Saturday, August 2, 2014
An Ounce of Prevention: 'Healing the Father-Daughter Relationship'
As someone who lost my father this past March...
And also is the product of divorce (which is a huge part of why I loathe it so---people really don't realize the level of devastation it can cause a child), I discern this is something that a lot of women need to read.
Fortunately, I felt very loved by my father and he was proactive, in many ways, in our relationship. There was still separation and pain and brokenness, though. And his approach to certain things definitely bled over into my relationships with men. It is worth it for every woman (EVERY WOMAN) to consider the relationship she had with her dad---or the lack thereof---and seek their Heavenly Father for clarity and where needed, healing, before choosing the next most important man she will have in her life: her life partner.
In walks a pretty long and worth-the-read (S-C-A-P) article. On the very topic.
We all know that our mothers had a major impact on how we turned out.
But there is a widespread misconception that how Dad was as a parent is less of an issue, especially for daughters.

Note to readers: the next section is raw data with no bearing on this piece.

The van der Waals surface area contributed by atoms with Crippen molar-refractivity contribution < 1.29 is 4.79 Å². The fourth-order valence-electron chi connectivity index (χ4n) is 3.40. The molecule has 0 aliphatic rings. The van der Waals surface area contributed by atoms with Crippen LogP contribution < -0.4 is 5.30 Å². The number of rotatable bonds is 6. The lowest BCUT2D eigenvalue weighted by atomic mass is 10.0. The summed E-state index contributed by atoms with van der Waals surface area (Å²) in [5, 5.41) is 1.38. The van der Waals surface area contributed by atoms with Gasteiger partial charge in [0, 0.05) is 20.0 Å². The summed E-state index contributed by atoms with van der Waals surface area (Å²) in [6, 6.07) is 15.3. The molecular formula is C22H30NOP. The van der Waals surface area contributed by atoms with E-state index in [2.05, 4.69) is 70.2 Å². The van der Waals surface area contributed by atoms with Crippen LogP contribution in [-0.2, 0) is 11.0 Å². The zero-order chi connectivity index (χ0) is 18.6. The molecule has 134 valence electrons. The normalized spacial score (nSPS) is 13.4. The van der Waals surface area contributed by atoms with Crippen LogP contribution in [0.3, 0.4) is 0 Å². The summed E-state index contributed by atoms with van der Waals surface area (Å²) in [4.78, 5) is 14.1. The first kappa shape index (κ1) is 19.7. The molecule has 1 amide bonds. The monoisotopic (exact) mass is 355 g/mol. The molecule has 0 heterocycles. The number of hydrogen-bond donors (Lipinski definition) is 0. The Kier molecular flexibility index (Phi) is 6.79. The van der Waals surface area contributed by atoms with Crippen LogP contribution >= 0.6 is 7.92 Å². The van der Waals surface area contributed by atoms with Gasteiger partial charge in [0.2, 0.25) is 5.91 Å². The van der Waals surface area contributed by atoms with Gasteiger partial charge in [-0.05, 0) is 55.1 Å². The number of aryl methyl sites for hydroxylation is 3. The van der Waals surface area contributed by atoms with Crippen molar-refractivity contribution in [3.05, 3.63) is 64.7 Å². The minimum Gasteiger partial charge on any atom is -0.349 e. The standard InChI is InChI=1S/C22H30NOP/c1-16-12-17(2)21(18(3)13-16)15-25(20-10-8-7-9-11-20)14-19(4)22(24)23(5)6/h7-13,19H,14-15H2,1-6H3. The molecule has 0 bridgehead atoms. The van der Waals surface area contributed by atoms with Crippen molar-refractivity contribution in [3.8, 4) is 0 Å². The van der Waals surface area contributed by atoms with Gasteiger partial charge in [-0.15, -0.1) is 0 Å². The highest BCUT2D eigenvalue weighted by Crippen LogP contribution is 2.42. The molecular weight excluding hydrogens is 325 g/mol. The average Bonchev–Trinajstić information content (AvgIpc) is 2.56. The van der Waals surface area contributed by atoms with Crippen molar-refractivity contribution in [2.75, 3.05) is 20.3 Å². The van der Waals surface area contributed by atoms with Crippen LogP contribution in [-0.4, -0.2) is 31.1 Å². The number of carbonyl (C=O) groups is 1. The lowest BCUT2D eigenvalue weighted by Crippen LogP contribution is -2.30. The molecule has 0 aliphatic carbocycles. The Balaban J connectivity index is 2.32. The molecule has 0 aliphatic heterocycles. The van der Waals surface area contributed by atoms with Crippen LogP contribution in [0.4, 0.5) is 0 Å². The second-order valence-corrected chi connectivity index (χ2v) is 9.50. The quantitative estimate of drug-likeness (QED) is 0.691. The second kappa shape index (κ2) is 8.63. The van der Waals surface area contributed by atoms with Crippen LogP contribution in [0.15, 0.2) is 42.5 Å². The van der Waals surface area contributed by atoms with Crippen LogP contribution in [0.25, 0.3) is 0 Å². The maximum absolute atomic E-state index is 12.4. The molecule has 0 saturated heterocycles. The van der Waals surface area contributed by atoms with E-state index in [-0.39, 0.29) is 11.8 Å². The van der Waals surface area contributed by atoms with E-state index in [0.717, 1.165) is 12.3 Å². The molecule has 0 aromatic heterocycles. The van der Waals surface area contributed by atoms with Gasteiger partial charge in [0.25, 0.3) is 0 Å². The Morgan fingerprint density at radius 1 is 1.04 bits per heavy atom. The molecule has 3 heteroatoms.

The father-son relationship is universally seen as important – the world is aware that a boy needs a positive male role model as he grows into a man.
But many see a girl’s relationship with her father as secondary to her bond with her mother.
Here’s a little-known fact: for both boys and girls, the relationship with the opposite-sex parent has the profoundest of bearings on whether or not we grow up to be happy, serene, healthy, fulfilled individuals.
The way in which her father interacted with her as she was growing up is a major factor in how a woman’s nervous system is wired, which in turn impacts her physical, mental, emotional and spiritual health, her self-image, her view of the world, and the ease – or otherwise – with which she loves and trusts as a woman.
Psychologist Dr. Linda Nielsen has been studying the father-daughter relationship for over 15 years. Like researchers before her, she acknowledges that positive fathering produces well-adjusted, confident and successful daughters who relate well to the men in their lives.